Related to the “medical redshirts” medical doctors – with a higher code of ethics than football coaches🙂 – are signing off on these things. Also, where are these “medical redshirts” playing after they leave Bama? If they were not injured, doesn’t it seem likely that they would go play somewhere else?

          Related to the immoral accusation…I’m open to arguments on this. Heck, I could be wrong. But, just because other programs aren’t doing something, that doesn’t make it immoral or unethical. It could be that instead of getting the job done, some folks like to complain about how other folks work.

          Have a good one,


          • Mayor of Dawgtown

            The “medical redshirt/medical disqualification” thing is a violation of the limit on the number of players a program may have on scholarship at one time imposed by NCAA rules. Using a crooked doc (and yes there are some of those around) to write false reports that say a player has a career ending injury when he does not or that say he is injured and cannot play this season when that is not true are VIOLATIONS of NCAA rules. Now that this has come out publicly I would be very surprised if the NCAA doesn’t take action. We are, after all, talking about a program with a long history of violations and which was banned from postseason, lost scholarships had to forfeit 21 wins this past decade. It appears that the violations are intentional and orchestrated by the head coach himself. Plus he’s lying about it. “Don’t do the crime if you can’t do the time.” Bama will be lucky not to get the death penalty.

  3. BenG

    Medical redshirt or medical disqualification?

    • Technically, I think it’s called a redshirt, since the player remains on scholarship. It just doesn’t count against the NCAA limit.

      • BenG

        This is what I thought these terms meant.

        Medical redshirt – player gets injured after a *small amount* of play and is allowed to redshirt in the year of injury, even though they played. Player counts toward cap. (Trinton Sturdivant, 2008.)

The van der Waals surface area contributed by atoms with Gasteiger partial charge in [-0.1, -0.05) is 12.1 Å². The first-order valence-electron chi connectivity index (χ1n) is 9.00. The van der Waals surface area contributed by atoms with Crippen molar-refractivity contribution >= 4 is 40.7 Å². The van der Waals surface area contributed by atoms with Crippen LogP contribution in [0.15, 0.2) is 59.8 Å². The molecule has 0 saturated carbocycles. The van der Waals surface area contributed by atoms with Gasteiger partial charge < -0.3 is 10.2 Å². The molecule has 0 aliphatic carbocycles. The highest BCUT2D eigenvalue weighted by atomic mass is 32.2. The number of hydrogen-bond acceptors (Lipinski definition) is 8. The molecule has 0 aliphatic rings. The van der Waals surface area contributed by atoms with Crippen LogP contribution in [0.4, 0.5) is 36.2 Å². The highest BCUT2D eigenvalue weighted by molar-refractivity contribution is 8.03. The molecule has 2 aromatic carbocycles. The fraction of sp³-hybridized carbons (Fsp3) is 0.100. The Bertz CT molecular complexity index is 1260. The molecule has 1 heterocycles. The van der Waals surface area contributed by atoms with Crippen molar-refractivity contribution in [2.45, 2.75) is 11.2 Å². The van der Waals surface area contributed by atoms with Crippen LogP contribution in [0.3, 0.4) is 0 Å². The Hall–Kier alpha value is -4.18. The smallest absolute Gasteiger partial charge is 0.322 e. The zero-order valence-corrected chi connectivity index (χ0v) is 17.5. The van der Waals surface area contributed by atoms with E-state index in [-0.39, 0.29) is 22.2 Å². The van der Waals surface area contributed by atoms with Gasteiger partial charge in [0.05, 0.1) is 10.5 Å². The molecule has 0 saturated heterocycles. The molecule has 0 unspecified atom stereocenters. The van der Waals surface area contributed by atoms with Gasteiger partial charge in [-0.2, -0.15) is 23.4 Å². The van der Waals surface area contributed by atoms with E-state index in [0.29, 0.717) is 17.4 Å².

Medical hardship – player is granted an extra year of eligibility after multiple missed seasons due to injury. Player counts toward cap. (Trinton Sturdivant, 2009, though he hasn’t decided to request it.)

        Medical disqualification – after repeated or serious injury, player is allowed to stay on scholarship without counting toward the cap but forfeits all future eligibility. (Quinton Banks, 2010.)

        • BenG

          Scratch Trinton 2008. I forgot that injury was during fall camp. See Jeff Owens, 2008, instead.

        • Mayor of Dawgtown

          Thanks for the clarification BenG. I’ll bet that Saban is doing both “medical redshirts” AND “medical disqualifications” to manage the number of players on his roster.

  4. Macallanlover

    I have no problem with the legality of him doing it either, I feel a differently about the morality of it though ( I know, it’s just bidness.) What I do havean issue with is the lack of institutional control by the NCAA. They have silly, really stupid rules about things that defy common sense (helping an athlete get home to a funeral, buying a person a lunch at McDonald’s when they have no money, prohibiting flying a rival player’s father from Iraqto see his son play a big game, etc.) but do not have a limit on how many times a school can play around with/offer a “medical” redshirt?

  5. Irishdawg

    Screw the NCAA with a tetanus-drenched bayonet. AJ selling his own property is worthy of ruining his season but this bullshit like grayshirting and oversigning is OK? That is garbage.

  6. Will Trane

    Senator you are the Matt Drudge and WSJ of Dawg information. The top! Great work! Thanks!

  7. Turd Ferguson

    Like most, I think Nick Saban’s a douche in just about every conceivable way. But … there’s a part of me that almost wouldn’t mind seeing Georgia do a little over-signing in the next couple years, in order to, perhaps, correct some of our personnel issues as quickly as possible. Oh well.

  8. BBQB

    If you haven’t read the WSJ article in its entirety, I’d encourage you to do so. The headline is misleading at best, as the article quotes 3 different former UA players of which only 1 (Kirschman) states that he felt pressured to take a medical scholarship. Hoke stated the exact opposite, that he felt the situation was handled appropriately. Griffin said he was disappointed that he didn’t reach his potential, and apparently felt so betrayed that he decided to remain on staff as a student coach.

    If there are other/numerous UA players being pressured to take these scholarships then the article didn’t cite them (by name or anonymously). Ultimately it’s the player’s decision to accept the scholarship or choose to play elsewhere.

  9. Hobnail_Boot

    I’ve got no problem with it and I wish UGA signed 28 a year. Lord knows, at least 4 or 5 of them are gonna be scooter-riders.

  10. This is just another example of how Richt, unfortunately, does not have a hand on every detail of the program. This is why Richt cannot compete with Saban, Meyer, etc.

    We don’t take away scholarships from underperforming players, and we don’t oversign. As a result, we have a serious lack of depth, and injuries completely gut us.